Dirty Ho (Lau Kar-leung, 1979)
A twist on the master-student narrative, where the student, a petty thief and scoundrel (‘Dirty’ Ho Jen, played by Wang Yue) has to be tricked into following the master (Gordon Liu), who himself turns out to be a Manchurian prince. The Manchus are almost always the villains in these stories, standing in for all kinds of enemies of China, from the Japanese to European colonists to Mao’s Communists. So here we have a hero who isn’t very heroic and a master from a reviled class.
Liu’s character grows more complicated still. His brothers are all competing to succeed their father, the Emperor, but he doesn’t want the job. All he enjoys are antiques, art, good wine, and practicing kung fu. He seems to have a moral sense, and this is why he tricks Ho into becoming his student (because he wants to set him on the right path and sees the potential for good in him), but issues of social justice, of pursuing the best interests of the Empire, are alien to him. He spends the entire film hiding his identity and power, preferring the decadence of the artistic life and the withdrawal of epic kung fu training sessions to political engagement.
The final moments of the film thus prove a stunning display of the power of class and the resilience of the social order. After finally making it to the imperial palace in Beijing, Ho twice asks the general sent to assassinate Liu who is behind him, which of the other princes ordered the hit job. Both times Liu angrily tells Ho to shut up, that that question is between Liu and the other princes and that ‘slaves’ are not allowed to ask such things. There is an unbridgeable gulf between Liu and Ho–despite the closeness of the master-student relationship, the dynamic is truly a master-slave one. The film ends with Ho, after helping Liu quickly get properly dressed to meet his father in the reception hall, being flung out of the palace doors, a freeze frame holding indefinitely his Falstaffian expulsion and exclusion from the inner circle of power.
This being a Lau Kar-leung film, the fight scenes are spectacular. The opening credit sequence provides a neat twist on Lau’s traditional ‘Gordon Liu performs kung fu before a blank screen’ opening by opening with a Busby Berkeley-style overhead shot of some thieves gathered around treasure, with first Wang Yue stealing it and then Gordon Liu coming along and fighting and then joining him, a musical kung fu sequence that wordlessly establishes the basic premise of the film we’re about to see, with a black and white color scheme (white backdrop, black outfits and credits) further emphasizing the old Hollywood influence.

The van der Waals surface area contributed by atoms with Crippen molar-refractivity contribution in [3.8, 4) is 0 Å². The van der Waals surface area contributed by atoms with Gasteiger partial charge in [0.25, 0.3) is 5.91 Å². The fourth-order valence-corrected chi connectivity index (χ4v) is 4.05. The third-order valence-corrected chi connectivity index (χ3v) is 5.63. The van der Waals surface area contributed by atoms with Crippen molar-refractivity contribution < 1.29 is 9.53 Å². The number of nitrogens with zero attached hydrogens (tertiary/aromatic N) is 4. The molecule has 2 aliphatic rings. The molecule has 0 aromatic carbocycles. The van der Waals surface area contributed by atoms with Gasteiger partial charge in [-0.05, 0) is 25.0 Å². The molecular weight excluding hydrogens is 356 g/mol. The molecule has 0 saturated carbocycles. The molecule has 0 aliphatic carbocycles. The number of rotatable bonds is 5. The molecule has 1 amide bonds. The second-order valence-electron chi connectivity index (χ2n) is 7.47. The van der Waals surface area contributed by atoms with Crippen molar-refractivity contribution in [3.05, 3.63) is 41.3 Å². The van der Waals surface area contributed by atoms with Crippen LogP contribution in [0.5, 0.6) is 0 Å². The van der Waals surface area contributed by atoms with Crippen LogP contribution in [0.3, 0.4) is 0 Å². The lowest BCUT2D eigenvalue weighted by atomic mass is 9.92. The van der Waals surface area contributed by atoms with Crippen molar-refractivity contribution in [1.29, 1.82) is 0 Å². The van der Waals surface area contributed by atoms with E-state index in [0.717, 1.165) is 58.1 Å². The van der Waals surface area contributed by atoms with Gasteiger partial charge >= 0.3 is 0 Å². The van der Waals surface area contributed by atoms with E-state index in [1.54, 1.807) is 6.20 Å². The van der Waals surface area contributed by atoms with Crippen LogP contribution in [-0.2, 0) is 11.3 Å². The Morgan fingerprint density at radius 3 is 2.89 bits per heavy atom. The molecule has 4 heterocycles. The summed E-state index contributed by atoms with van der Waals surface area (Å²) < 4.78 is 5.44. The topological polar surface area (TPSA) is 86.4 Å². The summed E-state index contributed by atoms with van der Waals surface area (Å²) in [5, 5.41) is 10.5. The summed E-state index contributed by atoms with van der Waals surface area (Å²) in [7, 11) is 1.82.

Several other fights scenes are tremendous, some of Lau and Liu’s best work, and Wang gets a couple of group fights, the first a parody of Chang Cheh’s masterpiece Crippled Avengers which is pretty funny, the second one in which he gets hypnotized by a gang of creepy losers which is not. While Liu’s solo fights are nifty, always performed while trying to hide the fact that he’s fighting, which makes them hilariously passive-aggressive in their small movements, the film’s best sequences are a trio of group fights. The first comes fairly early in the film where Liu uses Kara Hui as a puppet to fight Ho, without letting on that’s he’s behind it, the three actors moving beautifully together. The second an ambush when Ho and a wheelchair-bound Liu are attacked by a horde of assassins in an apocalyptic ghost town, a rush of mass movement in a wild, abstract space. The third is the film’s final battle, where Wang and Liu take on the general (played by the always great Lo Lieh) and two of his minions. The coordination of these sequences is impeccable, multiple actors moving as one, finishing each other's movements and extending into the next series of motions fluidly, transcending the staccato rhythm of many a Shaw Brothers kung fu sequence. It’s a testament to Lau’s skill and attention to detail as a choreographer, which allows the camera to run for long takes capturing dozens of synchronized movements and interactions between stars and extras alike without editing. The effect is mesmerizing, the frame always filled with more motion than the brain can process, not because of its speed (or the blur of rapid cutting) but because of so much captured intricacy. The takes aren’t nearly as long, or as distant, as in the modernist art film, but there’s something positively Tati-esque in Lau’s approach to filming his action scenes. There’s always something new to see.